The Eurasian lynx Lynx lynx (Linnaeus 1758) is an opportunistic predator that usually selects the smallest ungulate available. Its diet varies considerably among different regions; therefore it is important to study lynx diet in different parts of the species’ range. We studied the diet of lynx from the endangered Dinaric population in Slovenia and Croatia by analyzing lynx scats, prey remains, and stomach contents. Dinaric lynx mainly killed European roe deer Capreolus capreolus (0.64 frequency of occurrence, 79% of all consumed biomass), which were used more frequently during winter and spring. Ungulates were killed more often by adult males than by lynx of other age and sex groups. In contrast to studies from other regions, lynx in the northern Dinaric Mountains also frequently fed on the edible dormice Glis glis (0.18 frequency of occurrence, 7% of all consumed biomass). This large rodent appears to be an important alternative prey, especially for females and young lynx, and was the reason for the highest use of rodents reported so far for the Eurasian lynx. Edible dormice in Dinaric forests have highly variable numbers of active animals. Seasonal and possibly annual variation in dormouse availability obviously affects lynx diet. This is a rare example where variability in the availability of the alternative prey and not the preferred prey leads to the dietary shift. This study confirms the opportunistic nature of Eurasian lynx and the regional variability of its diet.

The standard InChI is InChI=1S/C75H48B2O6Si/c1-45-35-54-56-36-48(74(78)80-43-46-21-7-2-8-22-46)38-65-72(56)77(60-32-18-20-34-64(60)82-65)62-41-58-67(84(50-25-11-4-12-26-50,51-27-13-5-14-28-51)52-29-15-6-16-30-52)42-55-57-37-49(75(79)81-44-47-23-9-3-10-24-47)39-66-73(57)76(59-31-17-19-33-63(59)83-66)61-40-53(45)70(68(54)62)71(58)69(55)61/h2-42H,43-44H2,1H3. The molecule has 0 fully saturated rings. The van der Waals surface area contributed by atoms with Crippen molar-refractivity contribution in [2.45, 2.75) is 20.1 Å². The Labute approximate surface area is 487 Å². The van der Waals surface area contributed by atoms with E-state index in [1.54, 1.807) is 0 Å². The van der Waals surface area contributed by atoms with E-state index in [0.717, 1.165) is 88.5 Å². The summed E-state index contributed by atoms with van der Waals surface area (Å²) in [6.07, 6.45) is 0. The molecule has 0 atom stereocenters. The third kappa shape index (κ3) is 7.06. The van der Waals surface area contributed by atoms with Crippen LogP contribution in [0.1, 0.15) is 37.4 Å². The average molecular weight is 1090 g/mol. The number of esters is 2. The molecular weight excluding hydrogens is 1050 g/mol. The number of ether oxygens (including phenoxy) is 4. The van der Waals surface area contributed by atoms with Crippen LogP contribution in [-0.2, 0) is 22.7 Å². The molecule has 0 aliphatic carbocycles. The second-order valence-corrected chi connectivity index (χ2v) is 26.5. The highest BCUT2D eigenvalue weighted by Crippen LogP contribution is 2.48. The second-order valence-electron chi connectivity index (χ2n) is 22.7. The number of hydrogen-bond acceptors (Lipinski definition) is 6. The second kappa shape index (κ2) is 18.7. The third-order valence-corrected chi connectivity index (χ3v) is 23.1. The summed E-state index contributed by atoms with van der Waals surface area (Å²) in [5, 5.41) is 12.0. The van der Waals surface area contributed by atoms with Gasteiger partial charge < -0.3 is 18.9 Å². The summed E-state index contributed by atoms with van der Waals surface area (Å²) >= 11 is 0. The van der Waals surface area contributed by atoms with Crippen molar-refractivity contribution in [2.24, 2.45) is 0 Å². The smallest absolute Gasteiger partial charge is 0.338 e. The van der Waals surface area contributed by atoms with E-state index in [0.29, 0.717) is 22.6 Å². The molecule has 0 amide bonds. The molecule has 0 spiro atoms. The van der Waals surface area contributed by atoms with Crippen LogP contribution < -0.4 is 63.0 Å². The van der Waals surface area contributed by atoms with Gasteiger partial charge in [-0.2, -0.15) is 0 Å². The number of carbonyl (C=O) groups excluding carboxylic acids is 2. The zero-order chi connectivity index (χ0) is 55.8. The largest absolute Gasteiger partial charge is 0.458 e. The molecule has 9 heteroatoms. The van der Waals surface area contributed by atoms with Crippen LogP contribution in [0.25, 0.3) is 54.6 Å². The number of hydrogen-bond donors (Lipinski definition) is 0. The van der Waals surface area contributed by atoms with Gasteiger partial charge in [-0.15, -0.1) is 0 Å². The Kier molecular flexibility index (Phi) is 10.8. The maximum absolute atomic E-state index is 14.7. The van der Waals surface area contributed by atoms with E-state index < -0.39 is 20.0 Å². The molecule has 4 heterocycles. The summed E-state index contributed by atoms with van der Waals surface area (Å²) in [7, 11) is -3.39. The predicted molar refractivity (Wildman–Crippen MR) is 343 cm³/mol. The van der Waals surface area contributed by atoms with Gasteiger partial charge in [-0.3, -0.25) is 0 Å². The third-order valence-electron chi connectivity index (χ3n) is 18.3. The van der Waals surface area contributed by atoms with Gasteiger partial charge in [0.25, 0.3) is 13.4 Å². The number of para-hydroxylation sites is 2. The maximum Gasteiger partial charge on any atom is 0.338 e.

End of preview. The entire article is 8 pages. Rent for Free